How serious is it? Not long ago our continent was plagued by military dictators and these men are still with us, both those on the side of the military and those in the opposition. In the eighties, when I began my time as deputy foreign minister, there were military dictators from Guatemala to Argentina with very few exceptions. It’s not been that long ago that Latin America got out from under the experience of military establishments dominating both the political and civil societies. We’ve left this behind just in the last 25 years. This change was influenced by the US political decisions once Washington recognized the warning in the Nicaraguan revolution and other Central American revolutionary processes that there would be violent revolutions as long as the military regimes kept denying people their civil liberties. Across the continent military regimes were increasingly disappearing or becoming more civilian. We can’t lose sight of this change, which has been the most important strategic advance our people have had.
People’s struggle for their rights, recognition, social justice and a better and more just world wasn’t possible under military dictatorships. Only with civilian governments have citizens’ rights been respected to some extent. Experience has shown that there can’t be sustainable social transformation in Latin America if citizens’ freedoms and rights aren’t respected and developed. This means putting the military in the place where it should be.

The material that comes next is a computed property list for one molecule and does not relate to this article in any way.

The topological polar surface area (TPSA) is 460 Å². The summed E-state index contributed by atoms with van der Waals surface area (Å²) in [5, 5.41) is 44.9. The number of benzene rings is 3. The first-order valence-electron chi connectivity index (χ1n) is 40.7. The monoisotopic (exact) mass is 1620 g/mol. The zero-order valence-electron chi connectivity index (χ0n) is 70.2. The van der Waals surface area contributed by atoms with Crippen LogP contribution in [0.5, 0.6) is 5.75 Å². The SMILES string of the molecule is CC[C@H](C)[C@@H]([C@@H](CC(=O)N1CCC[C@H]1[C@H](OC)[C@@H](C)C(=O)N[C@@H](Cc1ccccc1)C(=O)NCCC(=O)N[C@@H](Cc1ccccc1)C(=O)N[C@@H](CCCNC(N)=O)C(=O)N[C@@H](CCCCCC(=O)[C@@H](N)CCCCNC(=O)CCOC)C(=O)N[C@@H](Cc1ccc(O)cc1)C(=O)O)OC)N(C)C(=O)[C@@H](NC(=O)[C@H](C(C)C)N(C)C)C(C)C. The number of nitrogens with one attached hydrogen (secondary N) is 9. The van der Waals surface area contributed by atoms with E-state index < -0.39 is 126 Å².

The people’s victory of continuing to substitute civilian governments for military regimes—whether of the right, center or left—is one of the most important advances in Latin American in the last three decades. Based on it we in the Left have been able to enter into the struggle for social transformation with political proposals rather than military weapons. It’s on this basis that the leftist governments now existing in Latin America have arisen.